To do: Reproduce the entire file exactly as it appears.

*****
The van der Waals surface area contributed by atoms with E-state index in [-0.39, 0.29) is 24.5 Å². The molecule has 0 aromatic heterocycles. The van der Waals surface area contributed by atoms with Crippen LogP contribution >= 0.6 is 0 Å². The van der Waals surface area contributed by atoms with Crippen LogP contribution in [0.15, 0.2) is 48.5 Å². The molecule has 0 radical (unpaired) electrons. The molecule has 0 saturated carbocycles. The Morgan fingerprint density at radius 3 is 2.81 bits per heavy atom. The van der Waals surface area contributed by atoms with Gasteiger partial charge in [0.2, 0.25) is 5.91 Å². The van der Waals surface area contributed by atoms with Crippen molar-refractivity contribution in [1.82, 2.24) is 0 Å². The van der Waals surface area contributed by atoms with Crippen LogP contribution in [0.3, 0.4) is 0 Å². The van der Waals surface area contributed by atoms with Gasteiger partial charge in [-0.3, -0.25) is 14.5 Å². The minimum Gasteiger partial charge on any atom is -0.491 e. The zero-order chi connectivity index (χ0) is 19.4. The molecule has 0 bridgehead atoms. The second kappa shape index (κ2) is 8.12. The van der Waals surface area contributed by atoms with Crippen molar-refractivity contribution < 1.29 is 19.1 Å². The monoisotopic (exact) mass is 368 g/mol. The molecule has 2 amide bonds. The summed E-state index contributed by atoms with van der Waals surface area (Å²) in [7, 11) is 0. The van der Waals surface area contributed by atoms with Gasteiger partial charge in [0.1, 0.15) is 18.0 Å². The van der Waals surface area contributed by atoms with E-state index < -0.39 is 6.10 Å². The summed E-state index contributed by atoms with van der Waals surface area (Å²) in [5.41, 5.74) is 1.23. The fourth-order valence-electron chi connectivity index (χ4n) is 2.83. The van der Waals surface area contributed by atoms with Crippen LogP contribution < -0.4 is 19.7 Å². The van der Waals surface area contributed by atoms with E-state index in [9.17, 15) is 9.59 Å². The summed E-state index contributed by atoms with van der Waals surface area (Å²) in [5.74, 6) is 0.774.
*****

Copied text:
The van der Waals surface area contributed by atoms with E-state index in [-0.39, 0.29) is 24.5 Å². The molecule has 0 aromatic heterocycles. The van der Waals surface area contributed by atoms with Crippen LogP contribution >= 0.6 is 0 Å². The van der Waals surface area contributed by atoms with Crippen LogP contribution in [0.15, 0.2) is 48.5 Å². The molecule has 0 radical (unpaired) electrons. The molecule has 0 saturated carbocycles. The Morgan fingerprint density at radius 3 is 2.81 bits per heavy atom. The van der Waals surface area contributed by atoms with Gasteiger partial charge in [0.2, 0.25) is 5.91 Å². The van der Waals surface area contributed by atoms with Crippen molar-refractivity contribution in [1.82, 2.24) is 0 Å². The van der Waals surface area contributed by atoms with Crippen LogP contribution in [0.3, 0.4) is 0 Å². The van der Waals surface area contributed by atoms with Gasteiger partial charge in [-0.3, -0.25) is 14.5 Å². The minimum Gasteiger partial charge on any atom is -0.491 e. The zero-order chi connectivity index (χ0) is 19.4. The molecule has 0 bridgehead atoms. The second kappa shape index (κ2) is 8.12. The van der Waals surface area contributed by atoms with Crippen molar-refractivity contribution < 1.29 is 19.1 Å². The monoisotopic (exact) mass is 368 g/mol. The molecule has 2 amide bonds. The summed E-state index contributed by atoms with van der Waals surface area (Å²) in [7, 11) is 0. The van der Waals surface area contributed by atoms with Gasteiger partial charge in [0.1, 0.15) is 18.0 Å². The van der Waals surface area contributed by atoms with E-state index < -0.39 is 6.10 Å². The summed E-state index contributed by atoms with van der Waals surface area (Å²) in [5.41, 5.74) is 1.23. The fourth-order valence-electron chi connectivity index (χ4n) is 2.83. The van der Waals surface area contributed by atoms with Crippen LogP contribution < -0.4 is 19.7 Å². The van der Waals surface area contributed by atoms with E-state index in [9.17, 15) is 9.59 Å². The summed E-state index contributed by atoms with van der Waals surface area (Å²) in [5.74, 6) is 0.774.